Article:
• About A Girl: Chantal Chadwick


    In 1975, Brian Eno and Peter Schmidt published a series of aphorisms for creative ideas called Oblique Strategies; tips for encouraging new ways of thinking. One of our favorites is this: “When faced with a choice, do both.” This is what comes to mind when considering the projects of LA creative Chantal Chadwick: there are no limits. Chantal is a curator, editor, writer, dancer, and creative consultant...who actively does all of those things. From co-opening a New York City gallery when she was 23 then running a collaborative shop and art space in Brooklyn and then packing everything up and starting anew on the West Coast, Chantal is an inspiration to us in both her refusal to accept limitations and her persistence in continually exploring new projects, ideas, and collaborations. To learn more about her story, we followed her around for a weekend in Venice Beach to have her share the stories behind how she got started, what she's doing now, and to give a bit of advice on "going where life takes you."
    Photos by Holland Brown
    In lead photo, Chantal wears the Tabernacle Dress by Samantha Pleet

    Above: linen jumpsuit by Faircloth

    Can you tell us more about your upbringing? 
    I grew up mostly in the south, where my parents met and ended up settling. I was born in Atlanta and moved to Athens, GA in high school. My dad is from New York, and my mom grew up in Los Angeles, so I spent a lot of time in both cities throughout my childhood and knew I would move to one of them eventually. When it was time to start considering schools, I had my heart set on living in New York. My great aunt on my dad's side, who I was very close with growing up, would tell me about living in the East Village in the 70's and partying at Studio 54 and those stories sold me.

    I moved to New York right out of high school, did the college thing (which is incredibly difficult to do in New York City as a young adult experiencing real freedom for the first time) and tried desperately to figure out what it was that I wanted to pursue. 

    What were you thinking you'd do?
    I've always been interested in and passionate about so many things, and have felt this overriding pressure to choose just one. I've been a dancer my entire life, it's a huge part of who I am and the way I relate with people and with myself, so for a while I thought I wanted to pursue dance as a career, but the physical implications of doing so were not in line with my body. I've also always been deeply interested in fashion, music, and art, but wasn't quite sure how these interests could intersect in a way that I could define as a "career."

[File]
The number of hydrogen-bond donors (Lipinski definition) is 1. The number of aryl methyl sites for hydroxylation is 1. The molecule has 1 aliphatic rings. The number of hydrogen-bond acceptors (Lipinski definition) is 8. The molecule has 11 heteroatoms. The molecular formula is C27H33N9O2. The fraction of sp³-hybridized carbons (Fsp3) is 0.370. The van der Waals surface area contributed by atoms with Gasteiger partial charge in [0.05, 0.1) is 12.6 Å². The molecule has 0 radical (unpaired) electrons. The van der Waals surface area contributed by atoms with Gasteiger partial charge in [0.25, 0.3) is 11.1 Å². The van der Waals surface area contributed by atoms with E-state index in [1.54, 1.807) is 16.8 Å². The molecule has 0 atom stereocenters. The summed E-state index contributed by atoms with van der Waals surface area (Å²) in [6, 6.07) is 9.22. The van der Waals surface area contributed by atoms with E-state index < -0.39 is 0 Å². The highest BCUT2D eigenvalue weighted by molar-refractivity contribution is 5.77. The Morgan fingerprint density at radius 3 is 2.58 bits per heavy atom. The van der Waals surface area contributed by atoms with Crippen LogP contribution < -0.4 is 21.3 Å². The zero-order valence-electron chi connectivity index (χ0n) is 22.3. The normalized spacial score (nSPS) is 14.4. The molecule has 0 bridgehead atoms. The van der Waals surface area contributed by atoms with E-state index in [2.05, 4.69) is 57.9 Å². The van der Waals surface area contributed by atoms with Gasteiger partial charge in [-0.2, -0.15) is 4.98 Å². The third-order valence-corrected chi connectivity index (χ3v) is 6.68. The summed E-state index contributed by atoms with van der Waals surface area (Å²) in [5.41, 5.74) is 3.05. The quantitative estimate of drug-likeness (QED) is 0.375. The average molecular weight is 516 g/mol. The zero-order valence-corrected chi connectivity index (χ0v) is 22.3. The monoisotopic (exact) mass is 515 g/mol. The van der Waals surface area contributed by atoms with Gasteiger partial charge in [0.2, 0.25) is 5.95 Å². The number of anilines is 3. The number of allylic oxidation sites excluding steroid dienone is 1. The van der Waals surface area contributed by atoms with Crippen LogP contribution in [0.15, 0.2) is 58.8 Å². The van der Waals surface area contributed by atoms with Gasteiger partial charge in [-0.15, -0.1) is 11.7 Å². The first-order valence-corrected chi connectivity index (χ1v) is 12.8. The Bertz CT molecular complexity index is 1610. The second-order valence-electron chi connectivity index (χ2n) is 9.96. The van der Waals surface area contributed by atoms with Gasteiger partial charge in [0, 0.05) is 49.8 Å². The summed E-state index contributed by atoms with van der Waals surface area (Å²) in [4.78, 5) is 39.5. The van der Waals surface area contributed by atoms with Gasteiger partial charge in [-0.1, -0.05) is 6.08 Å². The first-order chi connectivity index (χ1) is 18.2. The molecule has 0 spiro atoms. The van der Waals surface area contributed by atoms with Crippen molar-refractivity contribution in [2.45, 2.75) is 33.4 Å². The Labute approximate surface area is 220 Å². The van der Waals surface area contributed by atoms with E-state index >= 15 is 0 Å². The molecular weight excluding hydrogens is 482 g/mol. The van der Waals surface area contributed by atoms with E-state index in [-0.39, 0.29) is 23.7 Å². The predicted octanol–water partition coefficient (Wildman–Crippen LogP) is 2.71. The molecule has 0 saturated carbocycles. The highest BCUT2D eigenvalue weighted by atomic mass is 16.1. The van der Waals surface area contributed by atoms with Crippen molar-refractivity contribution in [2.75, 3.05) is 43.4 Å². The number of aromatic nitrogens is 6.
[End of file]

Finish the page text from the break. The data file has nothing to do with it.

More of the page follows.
I knew that I was good at curating, that I had a "good eye," and that my passion for the underground and for digging deep and finding the obscure was notable. My friends were all young artists and designers whose work I genuinely admired, but many were relatively unknown and having difficulty getting their work into stores and galleries. Then one day, I had sort of an "aha" moment — a friend of mine, a mid-career woman that I considered a mentor, had a long-term lease on a commercial space in the Lower East Side and had been renting it short-term to various people. My friend, Lara Hodulick, and I approached her to see if she would rent it to us a for a month so that we could have a temporary retail space to show and sell the work of our friends, and she agreed.

    Above: No Advice Dress by Cameo



    It was the height of the recession and stores weren't risking floor space on emerging designers that they weren't certain would sell. And art paired with fashion, or in anything other than a white box gallery for that matter, was greatly frowned upon. We were unmoved and wanted to shake things up a bit, even if just for a month, and that is how End of Century began. We wanted a space that was a hybrid of art and design, but we also wanted an event space and a hangout. A place that you could buy a $300 dress or a $5 zine, go to a book reading or a film screening or just stop by on a Sunday afternoon and drink mimosas with the two of us.